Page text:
Eternal Sunshine of the Spotless Mind
Directed by Michel Gondry
A movie is a memory that you can watch.
Everything that has happened has already taken place and there’s nothing you can do to change it. And yet as you watch it – due to a magical mixture of sound and light it all seems like it’s taking place right in front of you. And that it wouldn’t take very much at all to put your hand inside the screen and touch the people you’re looking at and tell them the mistakes they’re making and how to make things better.
Sadly. That’s not possible.
Towards the end of Eternal Sunshine Joel and Clementine get a hold of their tapes. Both of which contain their most intimate and most negative thoughts about the other person. It’s bad enough when the other person hears what they have to say – but the really messed up thing is that it doesn’t really make any difference to the person doing the talking. Joel says the most harshest possible things about Clementine and yet when he sees her again he seemingly dismisses everything that he said himself. Does that mean that even if his past self could reach in and make contact with the person that he ends up as – that he wouldn’t bother to listen? Are we all so narcissitically tied into our present selves that there’s no hope of us listening to alternative versions of ourselves from the past? Or wait – is that the wrong way around? After all a demand that we listen to the past is just a shift of emphasis. If we think that someone is right then that must mean that someone else is wrong – right?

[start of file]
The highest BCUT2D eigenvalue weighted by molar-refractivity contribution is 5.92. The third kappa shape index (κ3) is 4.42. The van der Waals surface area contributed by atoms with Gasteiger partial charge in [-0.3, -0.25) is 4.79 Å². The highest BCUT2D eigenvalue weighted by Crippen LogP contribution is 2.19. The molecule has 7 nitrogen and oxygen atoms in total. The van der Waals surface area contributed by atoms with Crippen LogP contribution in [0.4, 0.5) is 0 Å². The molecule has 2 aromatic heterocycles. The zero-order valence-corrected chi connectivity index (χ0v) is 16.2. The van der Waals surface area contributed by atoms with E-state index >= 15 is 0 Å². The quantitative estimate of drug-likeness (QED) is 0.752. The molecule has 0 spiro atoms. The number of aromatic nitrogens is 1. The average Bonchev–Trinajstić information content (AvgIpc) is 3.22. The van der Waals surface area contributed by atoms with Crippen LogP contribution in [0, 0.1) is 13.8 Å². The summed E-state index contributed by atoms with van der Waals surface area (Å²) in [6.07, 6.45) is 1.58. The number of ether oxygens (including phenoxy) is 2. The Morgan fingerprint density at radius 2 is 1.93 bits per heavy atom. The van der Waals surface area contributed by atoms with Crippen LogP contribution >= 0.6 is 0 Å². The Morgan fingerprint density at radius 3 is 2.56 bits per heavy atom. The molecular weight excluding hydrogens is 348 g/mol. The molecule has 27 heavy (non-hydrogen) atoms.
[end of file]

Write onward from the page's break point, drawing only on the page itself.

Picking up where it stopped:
Of course as with all movies Eternal Sunshine is different every time you watch it. Back when I first saw it in the cinema I thought that Clementine Kruczynski was a dream girl. Someone that I hoped that I would end up with. Interesting and cool and artistic and yeah ok – slightly manic – but that’s part of the thrill right? But watching it now all I can see are the danger signs and the multitude of things that would basically make me run a mile in the opposite direction.
But then if the movie is changing doesn’t that mean that our memories are too? Like it seems a bit much when Clementine rocks up at 3am in the morning after crashing Joel’s car and there’s somekind of (baseless?) insinuation that she’s been sleeping with other guys? Like: how realistic is this scene supposed to be? How much of Joel’s memory is real and how much is just an emotional reaction? Like most of the time movies are supposed to be objective – but then again most of them aren’t set inside someone’s head.
Of course one of the things that makes Eternal Sunshine special is that it’s a story that’s at war with the storyteller. Joel doesn’t want to be reliving the memories that we’re seeing because to remember them is to delete them – while for us it’s the other way around. The only reason we know what the memories even are is because they’re being deleted which means that our trajectory is the complete opposite of our protagonist. He’ll never remember the things he sees – while for us they’re saved forever in a one hour and forty eight minute movie that we can rewatch anytime we like. For Joel they are precious moments that are lost forever but for us they’re captured for all time.
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